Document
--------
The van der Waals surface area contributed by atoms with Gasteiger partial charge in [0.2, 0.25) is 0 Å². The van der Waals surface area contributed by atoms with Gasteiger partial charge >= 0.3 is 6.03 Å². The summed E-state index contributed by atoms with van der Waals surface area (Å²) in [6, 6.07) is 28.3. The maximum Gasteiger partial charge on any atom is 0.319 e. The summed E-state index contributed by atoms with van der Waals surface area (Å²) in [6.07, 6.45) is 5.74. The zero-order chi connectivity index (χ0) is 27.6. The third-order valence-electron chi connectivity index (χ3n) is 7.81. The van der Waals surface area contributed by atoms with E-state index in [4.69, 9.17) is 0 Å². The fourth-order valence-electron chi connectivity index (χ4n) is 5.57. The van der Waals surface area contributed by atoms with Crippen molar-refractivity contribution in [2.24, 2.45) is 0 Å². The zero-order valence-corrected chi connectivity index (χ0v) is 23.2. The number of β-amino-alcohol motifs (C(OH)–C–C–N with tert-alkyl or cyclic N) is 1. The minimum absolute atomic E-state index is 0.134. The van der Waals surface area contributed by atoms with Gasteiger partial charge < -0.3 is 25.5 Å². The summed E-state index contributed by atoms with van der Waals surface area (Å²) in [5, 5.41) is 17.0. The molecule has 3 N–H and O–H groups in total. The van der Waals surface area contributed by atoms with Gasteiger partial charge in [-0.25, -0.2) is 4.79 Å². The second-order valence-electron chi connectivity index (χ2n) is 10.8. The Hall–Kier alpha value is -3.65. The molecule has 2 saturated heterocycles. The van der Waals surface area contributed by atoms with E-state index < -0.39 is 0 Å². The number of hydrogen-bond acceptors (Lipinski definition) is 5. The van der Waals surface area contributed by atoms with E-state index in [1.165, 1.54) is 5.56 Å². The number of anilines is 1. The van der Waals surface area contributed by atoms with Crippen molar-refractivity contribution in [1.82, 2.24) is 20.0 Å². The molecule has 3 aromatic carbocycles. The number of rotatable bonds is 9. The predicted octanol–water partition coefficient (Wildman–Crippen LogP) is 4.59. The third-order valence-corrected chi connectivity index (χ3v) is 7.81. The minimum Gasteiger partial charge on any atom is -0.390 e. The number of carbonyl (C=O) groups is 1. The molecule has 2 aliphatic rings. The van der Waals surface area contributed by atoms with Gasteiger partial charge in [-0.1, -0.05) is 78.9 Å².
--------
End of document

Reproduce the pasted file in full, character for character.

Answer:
The van der Waals surface area contributed by atoms with Gasteiger partial charge in [0.2, 0.25) is 0 Å². The van der Waals surface area contributed by atoms with Gasteiger partial charge >= 0.3 is 6.03 Å². The summed E-state index contributed by atoms with van der Waals surface area (Å²) in [6, 6.07) is 28.3. The maximum Gasteiger partial charge on any atom is 0.319 e. The summed E-state index contributed by atoms with van der Waals surface area (Å²) in [6.07, 6.45) is 5.74. The zero-order chi connectivity index (χ0) is 27.6. The third-order valence-electron chi connectivity index (χ3n) is 7.81. The van der Waals surface area contributed by atoms with E-state index in [4.69, 9.17) is 0 Å². The fourth-order valence-electron chi connectivity index (χ4n) is 5.57. The van der Waals surface area contributed by atoms with Crippen molar-refractivity contribution in [2.24, 2.45) is 0 Å². The zero-order valence-corrected chi connectivity index (χ0v) is 23.2. The number of β-amino-alcohol motifs (C(OH)–C–C–N with tert-alkyl or cyclic N) is 1. The minimum absolute atomic E-state index is 0.134. The van der Waals surface area contributed by atoms with Gasteiger partial charge < -0.3 is 25.5 Å². The summed E-state index contributed by atoms with van der Waals surface area (Å²) in [5, 5.41) is 17.0. The molecule has 3 N–H and O–H groups in total. The van der Waals surface area contributed by atoms with Gasteiger partial charge in [-0.25, -0.2) is 4.79 Å². The second-order valence-electron chi connectivity index (χ2n) is 10.8. The Hall–Kier alpha value is -3.65. The molecule has 2 saturated heterocycles. The van der Waals surface area contributed by atoms with E-state index < -0.39 is 0 Å². The number of hydrogen-bond acceptors (Lipinski definition) is 5. The van der Waals surface area contributed by atoms with E-state index in [1.165, 1.54) is 5.56 Å². The number of anilines is 1. The van der Waals surface area contributed by atoms with Crippen molar-refractivity contribution in [1.82, 2.24) is 20.0 Å². The molecule has 3 aromatic carbocycles. The number of rotatable bonds is 9. The predicted octanol–water partition coefficient (Wildman–Crippen LogP) is 4.59. The third-order valence-corrected chi connectivity index (χ3v) is 7.81. The minimum Gasteiger partial charge on any atom is -0.390 e. The number of carbonyl (C=O) groups is 1. The molecule has 2 aliphatic rings. The van der Waals surface area contributed by atoms with Gasteiger partial charge in [-0.1, -0.05) is 78.9 Å².